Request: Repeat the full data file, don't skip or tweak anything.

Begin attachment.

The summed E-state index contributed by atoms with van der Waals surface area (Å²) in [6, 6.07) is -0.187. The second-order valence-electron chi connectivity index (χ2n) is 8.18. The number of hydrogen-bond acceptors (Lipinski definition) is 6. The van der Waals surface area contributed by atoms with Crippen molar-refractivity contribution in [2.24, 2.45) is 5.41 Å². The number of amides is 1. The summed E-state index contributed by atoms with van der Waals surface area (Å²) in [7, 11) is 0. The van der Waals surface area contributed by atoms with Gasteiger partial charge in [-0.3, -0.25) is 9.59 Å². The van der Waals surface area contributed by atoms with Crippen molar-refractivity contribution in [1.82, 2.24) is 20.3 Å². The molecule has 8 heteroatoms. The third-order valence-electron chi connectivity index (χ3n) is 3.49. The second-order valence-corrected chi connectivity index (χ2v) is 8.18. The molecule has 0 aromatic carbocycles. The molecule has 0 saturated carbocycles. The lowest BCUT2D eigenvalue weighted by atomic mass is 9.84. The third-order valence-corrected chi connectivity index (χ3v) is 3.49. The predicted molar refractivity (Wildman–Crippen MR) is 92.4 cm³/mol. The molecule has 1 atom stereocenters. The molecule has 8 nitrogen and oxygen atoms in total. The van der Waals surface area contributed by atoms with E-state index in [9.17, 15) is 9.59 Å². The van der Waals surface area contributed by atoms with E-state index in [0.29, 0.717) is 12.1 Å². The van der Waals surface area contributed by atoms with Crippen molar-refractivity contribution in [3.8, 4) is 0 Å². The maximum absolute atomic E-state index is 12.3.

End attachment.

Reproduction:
The summed E-state index contributed by atoms with van der Waals surface area (Å²) in [6, 6.07) is -0.187. The second-order valence-electron chi connectivity index (χ2n) is 8.18. The number of hydrogen-bond acceptors (Lipinski definition) is 6. The van der Waals surface area contributed by atoms with Crippen molar-refractivity contribution in [2.24, 2.45) is 5.41 Å². The number of amides is 1. The summed E-state index contributed by atoms with van der Waals surface area (Å²) in [7, 11) is 0. The van der Waals surface area contributed by atoms with Gasteiger partial charge in [-0.3, -0.25) is 9.59 Å². The van der Waals surface area contributed by atoms with Crippen molar-refractivity contribution in [1.82, 2.24) is 20.3 Å². The molecule has 8 heteroatoms. The third-order valence-electron chi connectivity index (χ3n) is 3.49. The second-order valence-corrected chi connectivity index (χ2v) is 8.18. The molecule has 0 aromatic carbocycles. The molecule has 0 saturated carbocycles. The lowest BCUT2D eigenvalue weighted by atomic mass is 9.84. The third-order valence-corrected chi connectivity index (χ3v) is 3.49. The predicted molar refractivity (Wildman–Crippen MR) is 92.4 cm³/mol. The molecule has 1 atom stereocenters. The molecule has 8 nitrogen and oxygen atoms in total. The van der Waals surface area contributed by atoms with E-state index in [9.17, 15) is 9.59 Å². The van der Waals surface area contributed by atoms with E-state index in [0.29, 0.717) is 12.1 Å². The van der Waals surface area contributed by atoms with Crippen molar-refractivity contribution in [3.8, 4) is 0 Å². The maximum absolute atomic E-state index is 12.3.